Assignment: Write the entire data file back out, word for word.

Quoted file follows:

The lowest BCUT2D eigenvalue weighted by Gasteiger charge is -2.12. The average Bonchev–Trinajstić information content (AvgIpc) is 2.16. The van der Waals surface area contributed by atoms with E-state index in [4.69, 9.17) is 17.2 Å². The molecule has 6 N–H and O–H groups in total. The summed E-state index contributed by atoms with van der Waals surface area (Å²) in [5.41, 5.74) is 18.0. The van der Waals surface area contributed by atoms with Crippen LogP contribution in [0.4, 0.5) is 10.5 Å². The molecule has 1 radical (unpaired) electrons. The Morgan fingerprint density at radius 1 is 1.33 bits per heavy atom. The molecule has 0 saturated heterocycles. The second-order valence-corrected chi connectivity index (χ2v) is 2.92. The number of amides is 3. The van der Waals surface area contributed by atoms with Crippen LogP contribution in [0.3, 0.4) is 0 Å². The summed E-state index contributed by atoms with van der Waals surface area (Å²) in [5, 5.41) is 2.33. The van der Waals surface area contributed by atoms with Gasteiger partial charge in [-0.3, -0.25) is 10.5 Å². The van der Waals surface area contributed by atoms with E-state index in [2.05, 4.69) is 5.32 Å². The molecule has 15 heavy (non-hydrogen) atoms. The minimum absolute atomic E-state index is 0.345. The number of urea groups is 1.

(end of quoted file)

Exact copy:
The lowest BCUT2D eigenvalue weighted by Gasteiger charge is -2.12. The average Bonchev–Trinajstić information content (AvgIpc) is 2.16. The van der Waals surface area contributed by atoms with E-state index in [4.69, 9.17) is 17.2 Å². The molecule has 6 N–H and O–H groups in total. The summed E-state index contributed by atoms with van der Waals surface area (Å²) in [5.41, 5.74) is 18.0. The van der Waals surface area contributed by atoms with Crippen LogP contribution in [0.4, 0.5) is 10.5 Å². The molecule has 1 radical (unpaired) electrons. The Morgan fingerprint density at radius 1 is 1.33 bits per heavy atom. The molecule has 0 saturated heterocycles. The second-order valence-corrected chi connectivity index (χ2v) is 2.92. The number of amides is 3. The van der Waals surface area contributed by atoms with Crippen LogP contribution in [0.3, 0.4) is 0 Å². The summed E-state index contributed by atoms with van der Waals surface area (Å²) in [5, 5.41) is 2.33. The van der Waals surface area contributed by atoms with Gasteiger partial charge in [-0.3, -0.25) is 10.5 Å². The van der Waals surface area contributed by atoms with E-state index in [2.05, 4.69) is 5.32 Å². The molecule has 15 heavy (non-hydrogen) atoms. The minimum absolute atomic E-state index is 0.345. The number of urea groups is 1.